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PufPuf23

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Home country: USA
Member since: Thu Jul 26, 2007, 05:26 PM
Number of posts: 7,675

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Video of 18/22 Betty White appearances on the Craig Ferguson Show.



Guaranteed to provide nearly 2 hours to warm your heart during for what for most are difficult and trying times.

The Democratic retirement floodgates just burst open

This is not good. Surprised we are not hearing more about this problem. News to me today.

I share concern that the Democratic Party will have a setback in the midterms.

I think we can retain the House and get some margin in a Senate majority.

Evidently the MSM and others want the Dem's to give up already. We do not have a choice to give up and need to have the faith the pendulum will swing back in our favor.

We need to find Democratic candidates, not just in Congress but in State Houses to school boards.

The Democratic retirement floodgates just burst open


Florida Rep. Stephanie Murphy announced Monday that she will not seek a fourth term in Congress, the latest in a rapid series of retirements within the Democratic ranks that suggest momentum is moving heavily against the party as it seeks to hold on to its razor-thin majority next November.

Murphy's decision came less than 24 hours after New Jersey Rep. Albio Sires said he would be retiring at the end of this Congress. And, just before the Sires' news, California Rep. Alan Lowenthal said he, too, would be stepping aside.

All together, there are now 22 Democrats retiring or running for other offices this election cycle as opposed to just 11 Republicans doing the same.

Two years ago, just nine Democrats had announced their retirement plans at this point of the election while 24 Republicans had done the same, according to CNN's political unit.

more at: https://www.msn.com/en-us/news/politics/the-democratic-retirement-floodgates-just-burst-open/

America Is Not Ready for Omicron

IMO The Atlantic is one of the best sources of journalism left.

America Is Not Ready for Omicron

The new variant poses a far graver threat at the collective level than the individual one—the kind of test that the U.S. has repeatedly failed.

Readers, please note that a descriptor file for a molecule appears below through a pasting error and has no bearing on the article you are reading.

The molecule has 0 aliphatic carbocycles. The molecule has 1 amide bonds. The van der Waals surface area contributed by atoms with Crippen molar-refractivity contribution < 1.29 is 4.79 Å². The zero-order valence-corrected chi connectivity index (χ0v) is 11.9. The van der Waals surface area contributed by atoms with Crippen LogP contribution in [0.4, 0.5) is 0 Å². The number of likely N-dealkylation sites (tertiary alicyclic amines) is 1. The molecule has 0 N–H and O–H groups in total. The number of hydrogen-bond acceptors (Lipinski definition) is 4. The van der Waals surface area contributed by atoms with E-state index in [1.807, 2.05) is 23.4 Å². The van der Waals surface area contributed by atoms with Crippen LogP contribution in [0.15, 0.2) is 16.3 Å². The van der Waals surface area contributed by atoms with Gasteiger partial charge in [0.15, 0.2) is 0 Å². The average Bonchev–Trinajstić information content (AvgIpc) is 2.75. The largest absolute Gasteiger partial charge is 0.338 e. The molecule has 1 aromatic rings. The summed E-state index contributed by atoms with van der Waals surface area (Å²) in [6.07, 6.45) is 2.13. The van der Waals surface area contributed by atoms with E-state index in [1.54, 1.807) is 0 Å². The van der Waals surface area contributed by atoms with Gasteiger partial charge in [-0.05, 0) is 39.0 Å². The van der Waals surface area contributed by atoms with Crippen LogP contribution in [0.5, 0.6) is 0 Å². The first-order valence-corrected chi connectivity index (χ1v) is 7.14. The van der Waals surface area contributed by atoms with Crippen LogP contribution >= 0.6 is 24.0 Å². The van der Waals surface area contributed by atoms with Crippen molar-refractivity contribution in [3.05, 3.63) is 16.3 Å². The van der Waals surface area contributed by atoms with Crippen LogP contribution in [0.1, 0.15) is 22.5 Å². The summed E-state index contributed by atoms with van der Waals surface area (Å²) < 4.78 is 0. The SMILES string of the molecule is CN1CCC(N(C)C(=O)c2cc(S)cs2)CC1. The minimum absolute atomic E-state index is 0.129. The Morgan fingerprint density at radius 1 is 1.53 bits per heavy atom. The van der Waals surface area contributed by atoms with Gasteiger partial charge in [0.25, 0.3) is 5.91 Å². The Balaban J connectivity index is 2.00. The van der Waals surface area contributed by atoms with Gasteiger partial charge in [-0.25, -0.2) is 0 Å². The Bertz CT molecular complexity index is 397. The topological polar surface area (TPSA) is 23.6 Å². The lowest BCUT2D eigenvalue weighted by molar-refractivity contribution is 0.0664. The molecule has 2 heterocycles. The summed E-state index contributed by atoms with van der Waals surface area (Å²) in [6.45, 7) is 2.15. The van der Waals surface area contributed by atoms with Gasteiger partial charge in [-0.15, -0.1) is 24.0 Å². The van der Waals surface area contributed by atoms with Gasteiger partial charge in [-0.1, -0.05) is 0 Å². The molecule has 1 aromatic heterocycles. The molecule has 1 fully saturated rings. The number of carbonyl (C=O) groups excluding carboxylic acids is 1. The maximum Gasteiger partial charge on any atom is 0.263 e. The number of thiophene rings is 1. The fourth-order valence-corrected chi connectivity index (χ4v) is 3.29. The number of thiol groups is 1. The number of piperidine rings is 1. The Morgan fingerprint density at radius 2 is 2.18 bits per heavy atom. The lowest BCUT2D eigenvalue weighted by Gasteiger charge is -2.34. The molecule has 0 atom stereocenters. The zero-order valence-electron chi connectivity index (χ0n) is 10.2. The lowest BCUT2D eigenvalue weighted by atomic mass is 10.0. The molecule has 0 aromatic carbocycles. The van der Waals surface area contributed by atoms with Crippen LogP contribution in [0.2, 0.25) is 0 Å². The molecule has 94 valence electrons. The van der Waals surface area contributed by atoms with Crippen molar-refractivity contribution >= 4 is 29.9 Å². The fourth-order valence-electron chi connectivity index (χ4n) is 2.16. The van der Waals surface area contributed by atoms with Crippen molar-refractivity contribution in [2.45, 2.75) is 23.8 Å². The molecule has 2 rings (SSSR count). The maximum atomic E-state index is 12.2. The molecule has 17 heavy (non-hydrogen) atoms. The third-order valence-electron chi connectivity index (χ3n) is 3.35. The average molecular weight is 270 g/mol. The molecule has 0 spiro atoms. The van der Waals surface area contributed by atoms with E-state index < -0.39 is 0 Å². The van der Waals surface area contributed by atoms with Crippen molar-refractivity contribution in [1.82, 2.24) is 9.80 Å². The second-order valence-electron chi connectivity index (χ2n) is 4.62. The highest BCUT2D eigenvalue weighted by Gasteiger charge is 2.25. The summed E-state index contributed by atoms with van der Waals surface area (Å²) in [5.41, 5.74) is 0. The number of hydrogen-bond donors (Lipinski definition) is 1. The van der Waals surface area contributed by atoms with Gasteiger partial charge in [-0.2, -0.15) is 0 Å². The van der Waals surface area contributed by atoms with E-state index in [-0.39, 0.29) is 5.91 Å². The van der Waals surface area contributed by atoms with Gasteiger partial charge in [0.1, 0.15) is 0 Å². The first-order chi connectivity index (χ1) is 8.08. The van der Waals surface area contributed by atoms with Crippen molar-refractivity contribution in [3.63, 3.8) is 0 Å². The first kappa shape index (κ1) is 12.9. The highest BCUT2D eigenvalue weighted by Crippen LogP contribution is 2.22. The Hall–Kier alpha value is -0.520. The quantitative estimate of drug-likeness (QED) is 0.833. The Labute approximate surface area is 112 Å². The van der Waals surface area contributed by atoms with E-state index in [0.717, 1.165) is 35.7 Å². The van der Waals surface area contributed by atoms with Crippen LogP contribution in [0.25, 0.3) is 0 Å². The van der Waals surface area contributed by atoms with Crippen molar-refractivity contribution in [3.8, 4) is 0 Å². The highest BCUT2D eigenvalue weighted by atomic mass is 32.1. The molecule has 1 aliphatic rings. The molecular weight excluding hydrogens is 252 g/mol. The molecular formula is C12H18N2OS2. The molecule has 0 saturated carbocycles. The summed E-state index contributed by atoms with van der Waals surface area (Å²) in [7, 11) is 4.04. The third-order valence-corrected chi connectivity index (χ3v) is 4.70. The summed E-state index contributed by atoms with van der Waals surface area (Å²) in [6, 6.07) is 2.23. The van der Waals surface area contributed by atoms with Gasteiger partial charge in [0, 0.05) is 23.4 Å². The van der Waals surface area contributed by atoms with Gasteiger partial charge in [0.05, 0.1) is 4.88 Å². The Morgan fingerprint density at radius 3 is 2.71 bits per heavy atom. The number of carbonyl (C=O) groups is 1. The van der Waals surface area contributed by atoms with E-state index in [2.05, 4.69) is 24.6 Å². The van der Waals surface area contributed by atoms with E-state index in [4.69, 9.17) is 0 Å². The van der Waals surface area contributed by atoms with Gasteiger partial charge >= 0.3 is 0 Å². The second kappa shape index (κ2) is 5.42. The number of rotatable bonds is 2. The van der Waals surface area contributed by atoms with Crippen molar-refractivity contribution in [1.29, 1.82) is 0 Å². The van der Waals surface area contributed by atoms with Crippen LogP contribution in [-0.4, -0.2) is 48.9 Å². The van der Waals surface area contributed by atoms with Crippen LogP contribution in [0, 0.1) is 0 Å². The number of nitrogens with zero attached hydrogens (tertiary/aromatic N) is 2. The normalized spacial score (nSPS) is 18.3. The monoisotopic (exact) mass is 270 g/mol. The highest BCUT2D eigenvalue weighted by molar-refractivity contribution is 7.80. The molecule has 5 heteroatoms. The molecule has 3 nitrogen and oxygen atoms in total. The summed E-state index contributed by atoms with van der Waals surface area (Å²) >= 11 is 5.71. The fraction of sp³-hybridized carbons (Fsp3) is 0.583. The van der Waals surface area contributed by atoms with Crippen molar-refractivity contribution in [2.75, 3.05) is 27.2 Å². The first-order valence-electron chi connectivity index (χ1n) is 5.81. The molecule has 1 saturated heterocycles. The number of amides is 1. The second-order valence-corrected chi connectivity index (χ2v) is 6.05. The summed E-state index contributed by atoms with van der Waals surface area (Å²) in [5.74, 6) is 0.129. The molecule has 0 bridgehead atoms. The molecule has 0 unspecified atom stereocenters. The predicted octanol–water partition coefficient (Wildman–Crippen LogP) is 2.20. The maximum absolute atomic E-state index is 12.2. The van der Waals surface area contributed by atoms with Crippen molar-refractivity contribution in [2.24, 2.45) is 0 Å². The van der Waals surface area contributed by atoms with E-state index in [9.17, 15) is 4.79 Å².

By Ed Yong


Updated at 12:00 p.m. on December 16, 2021


America was not prepared for COVID-19 when it arrived. It was not prepared for last winter’s surge. It was not prepared for Delta’s arrival in the summer or its current winter assault. More than 1,000 Americans are still dying of COVID every day, and more have died this year than last. Hospitalizations are rising in 42 states. The University of Nebraska Medical Center in Omaha, which entered the pandemic as arguably the best-prepared hospital in the country, recently went from 70 COVID patients to 110 in four days, leaving its staff “grasping for resolve,” the virologist John Lowe told me. And now comes Omicron.


Will the new and rapidly spreading variant overwhelm the U.S. health-care system? The question is moot because the system is already overwhelmed, in a way that is affecting all patients, COVID or otherwise. “The level of care that we’ve come to expect in our hospitals no longer exists,” Lowe said.

The real unknown is what an Omicron cross will do when it follows a Delta hook. Given what scientists have learned in the three weeks since Omicron’s discovery, “some of the absolute worst-case scenarios that were possible when we saw its genome are off the table, but so are some of the most hopeful scenarios,” Dylan Morris, an evolutionary biologist at UCLA, told me. In any case, America is not prepared for Omicron. The variant’s threat is far greater at the societal level than at the personal one, and policy makers have already cut themselves off from the tools needed to protect the populations they serve. Like the variants that preceded it, Omicron requires individuals to think and act for the collective good—which is to say, it poses a heightened version of the same challenge that the U.S. has failed for two straight years, in bipartisan fashion.

The coronavirus is a microscopic ball studded with specially shaped spikes that it uses to recognize and infect our cells. Antibodies can thwart such infections by glomming onto the spikes, like gum messing up a key. But Omicron has a crucial advantage: 30-plus mutations that change the shape of its spike and disable many antibodies that would have stuck to other variants. One early study suggests that antibodies in vaccinated people are about 40 times worse at neutralizing Omicron than the original virus, and the experts I talked with expect that, as more data arrive, that number will stay in the same range. The implications of that decline are still uncertain, but three simple principles should likely hold.

article at : https://www.theatlantic.com/health/archive/2021/12/america-omicron-variant-surge-booster/621027/
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